Margin of Error and Confidence Level

  • 23 March 2021
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You have probably heard the term margin of error, particularly when election polling results are being reported. But what, exactly, does this mean?

Margin of error is a statistical term that refers to the precision or reliability of the survey findings, given that the entire population of interest was not surveyed (known as sampling error). The margin of error is measured as an “interval” around estimates from the survey, generally framed as a range of percentage points that would be consistent with the specific results observed. For example, we may say that a survey has a margin of error (or a level of precision) of plus or minus 5 percentage points. 

There are two key parts to the calculation of the margin of error: the number of respondents and the level of confidence. As the number of respondents increases, the margin of error goes down; thus, the precision increases (the interval becomes smaller). The level of confidence refers to the probability that an estimate would be within a certain range. 

Most commonly, a 95% confidence level is used; this means that if a survey was conducted 100 times using the same methods, 95 of those times, the results would be within the estimated range. The greater the confidence level, the larger the margin of error (the wider the interval around results), while the smaller the confidence level, the smaller the margin of error. So a margin of error calculated using a 90% confidence interval would be smaller because the estimate would only have to be within the range 90 times out of 100, while a margin of error calculated using a 98% confidence interval would be greater because the estimate would have to be within the range 98 times out of 100. In practice, you will often hear the margin of error referred to as the range the estimate would be within if the entire population were surveyed, and while this is not entirely correct, it is the practical effect.

For example, with 600 responses, the margin of error at a 95% level of confidence is plus or minus 4 percentage points. This means that, if 75% of residents rate a service as “excellent” or “good,” and if you conducted this survey 100 times with different random samples, in 95 of the 100 implementations, the proportion of respondents giving an excellent or good rating would be within the margin of error (i.e., between 71% and 79%). Practically speaking, we might say that if the entire community responded to this question, between 71% and 79% would rate the service as excellent or good. The table below shows the margin of error estimated with a 95% level of confidence for various numbers of respondents.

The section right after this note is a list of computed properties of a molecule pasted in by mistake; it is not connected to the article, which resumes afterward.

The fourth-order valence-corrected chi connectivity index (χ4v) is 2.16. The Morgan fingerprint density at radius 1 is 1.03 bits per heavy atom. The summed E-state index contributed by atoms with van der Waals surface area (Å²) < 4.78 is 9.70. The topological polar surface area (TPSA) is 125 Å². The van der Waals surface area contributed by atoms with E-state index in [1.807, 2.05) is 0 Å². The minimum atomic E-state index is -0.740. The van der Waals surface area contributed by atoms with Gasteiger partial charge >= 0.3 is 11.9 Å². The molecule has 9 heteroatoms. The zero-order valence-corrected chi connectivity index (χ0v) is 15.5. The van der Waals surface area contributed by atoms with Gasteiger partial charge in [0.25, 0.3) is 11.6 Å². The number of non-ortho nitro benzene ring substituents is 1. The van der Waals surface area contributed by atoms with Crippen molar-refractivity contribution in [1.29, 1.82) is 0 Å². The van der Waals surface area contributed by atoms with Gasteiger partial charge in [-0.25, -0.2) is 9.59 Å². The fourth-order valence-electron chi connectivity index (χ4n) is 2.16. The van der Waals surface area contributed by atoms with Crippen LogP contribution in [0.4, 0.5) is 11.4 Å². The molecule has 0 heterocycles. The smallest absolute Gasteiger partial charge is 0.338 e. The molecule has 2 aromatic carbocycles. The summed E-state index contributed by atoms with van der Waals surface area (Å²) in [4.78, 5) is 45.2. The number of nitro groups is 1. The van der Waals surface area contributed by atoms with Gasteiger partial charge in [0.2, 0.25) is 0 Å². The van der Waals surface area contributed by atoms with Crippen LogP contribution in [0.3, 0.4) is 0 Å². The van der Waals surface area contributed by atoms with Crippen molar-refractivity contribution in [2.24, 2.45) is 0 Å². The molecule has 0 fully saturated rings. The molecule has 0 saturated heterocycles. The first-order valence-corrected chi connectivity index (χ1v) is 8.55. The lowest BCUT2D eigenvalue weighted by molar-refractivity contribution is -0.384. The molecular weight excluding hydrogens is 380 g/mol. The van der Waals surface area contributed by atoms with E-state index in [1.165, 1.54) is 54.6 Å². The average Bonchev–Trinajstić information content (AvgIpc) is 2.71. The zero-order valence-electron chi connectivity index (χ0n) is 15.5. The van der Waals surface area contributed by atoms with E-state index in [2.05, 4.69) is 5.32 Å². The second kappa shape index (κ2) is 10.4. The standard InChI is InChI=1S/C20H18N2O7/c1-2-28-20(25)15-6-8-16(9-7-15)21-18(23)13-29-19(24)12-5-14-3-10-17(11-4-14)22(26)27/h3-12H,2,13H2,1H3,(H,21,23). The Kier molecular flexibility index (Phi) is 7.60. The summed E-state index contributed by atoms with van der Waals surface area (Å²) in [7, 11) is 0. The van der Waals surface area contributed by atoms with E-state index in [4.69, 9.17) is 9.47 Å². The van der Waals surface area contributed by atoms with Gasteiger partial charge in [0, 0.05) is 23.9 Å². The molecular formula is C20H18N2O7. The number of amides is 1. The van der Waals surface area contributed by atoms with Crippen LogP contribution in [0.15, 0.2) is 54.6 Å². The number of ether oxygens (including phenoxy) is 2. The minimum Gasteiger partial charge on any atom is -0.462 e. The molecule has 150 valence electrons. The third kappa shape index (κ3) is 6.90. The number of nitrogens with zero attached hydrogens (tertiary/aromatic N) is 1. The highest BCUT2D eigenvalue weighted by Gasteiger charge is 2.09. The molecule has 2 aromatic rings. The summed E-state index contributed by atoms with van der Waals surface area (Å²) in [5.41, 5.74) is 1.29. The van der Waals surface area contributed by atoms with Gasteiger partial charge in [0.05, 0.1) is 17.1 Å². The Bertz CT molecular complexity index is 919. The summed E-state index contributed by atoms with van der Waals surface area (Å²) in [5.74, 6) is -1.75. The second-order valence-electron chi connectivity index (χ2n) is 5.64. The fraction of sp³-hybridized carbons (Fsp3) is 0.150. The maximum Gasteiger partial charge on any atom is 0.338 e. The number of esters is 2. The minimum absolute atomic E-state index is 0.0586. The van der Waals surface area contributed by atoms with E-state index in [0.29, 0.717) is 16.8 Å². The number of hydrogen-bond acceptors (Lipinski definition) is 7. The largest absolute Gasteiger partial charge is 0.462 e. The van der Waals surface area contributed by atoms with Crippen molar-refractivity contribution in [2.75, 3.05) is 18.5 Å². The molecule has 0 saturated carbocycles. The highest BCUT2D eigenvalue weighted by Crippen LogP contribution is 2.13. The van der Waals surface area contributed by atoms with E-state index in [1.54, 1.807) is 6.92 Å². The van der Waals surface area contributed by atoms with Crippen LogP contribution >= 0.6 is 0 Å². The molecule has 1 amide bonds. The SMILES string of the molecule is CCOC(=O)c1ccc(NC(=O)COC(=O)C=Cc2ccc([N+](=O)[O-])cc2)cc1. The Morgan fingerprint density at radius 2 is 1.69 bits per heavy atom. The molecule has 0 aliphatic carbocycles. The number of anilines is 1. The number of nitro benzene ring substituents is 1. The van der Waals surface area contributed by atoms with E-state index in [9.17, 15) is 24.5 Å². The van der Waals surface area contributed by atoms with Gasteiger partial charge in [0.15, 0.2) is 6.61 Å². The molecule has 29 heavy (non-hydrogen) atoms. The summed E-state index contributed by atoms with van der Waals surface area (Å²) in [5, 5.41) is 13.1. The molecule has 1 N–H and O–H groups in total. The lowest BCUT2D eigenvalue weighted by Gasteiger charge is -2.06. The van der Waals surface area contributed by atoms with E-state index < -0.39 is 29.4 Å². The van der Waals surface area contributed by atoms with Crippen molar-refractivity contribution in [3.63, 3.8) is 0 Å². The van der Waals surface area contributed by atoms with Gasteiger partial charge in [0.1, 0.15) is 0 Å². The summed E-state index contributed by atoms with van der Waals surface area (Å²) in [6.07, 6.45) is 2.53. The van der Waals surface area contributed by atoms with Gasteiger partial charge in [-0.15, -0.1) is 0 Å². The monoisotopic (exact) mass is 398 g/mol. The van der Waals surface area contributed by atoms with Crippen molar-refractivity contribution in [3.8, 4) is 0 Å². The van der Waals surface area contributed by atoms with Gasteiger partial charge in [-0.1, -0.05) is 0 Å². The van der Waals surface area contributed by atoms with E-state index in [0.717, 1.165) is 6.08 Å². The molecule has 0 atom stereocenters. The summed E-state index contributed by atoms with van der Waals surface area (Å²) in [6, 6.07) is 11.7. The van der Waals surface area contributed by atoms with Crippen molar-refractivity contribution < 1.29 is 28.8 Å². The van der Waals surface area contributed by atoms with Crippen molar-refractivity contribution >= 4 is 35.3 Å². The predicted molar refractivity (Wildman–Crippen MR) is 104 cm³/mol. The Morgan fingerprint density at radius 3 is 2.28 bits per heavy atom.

Number of
Completed Surveys

Margin of Error
(95% Confidence Level)
















The formula for the calculation is:


It is important to note that the margin of error is only a measure of the “sampling error;” there are many other sources of error that can cause the results to be less accurate (that is, less representative of the entire population). It is commonly reported because this type of error can be easily quantified (we only need to know the number of respondents), but many other sources of error can be more problematic. For example, some selected survey recipients will decline participation in the survey (referred to as non-response error) and some eligible participants may be unintentionally excluded from the listed sources for the sample (referred to as coverage error).  

Margin of error can only be calculated for probability-based sample surveys, where individuals invited to take the survey were randomly selected with a known probability from the total target population. When your respondents are not randomly sampled—like when you share a link to the survey across multiple communication channels, and all who see the invitation are welcome to opt-in and participate—other measures, such as credibility intervals, are used. The methods are complex, but practically speaking, the error bands are wider than a margin of error from a probability-based sample of a similar size.   

You may not always need to measure the precision of your results, or, even if you do measure, you may be comfortable with less precision in some cases. Generally there are increasing costs to getting more precise results; higher-stakes decisions may warrant more investment than lower-stakes ones. In each case, you want to consider the tradeoffs of cost, timeliness and level of accuracy.


More Precision Required:

  • Performance measurement

  • Annual tracking 

  • Assessing support for a ballot measure

  • Estimating participation

Less Precision Required:

  • Quick reading of support

  • General sentiment on a topic

  • Reasons behind the sentiment 

  • First test of a new idea

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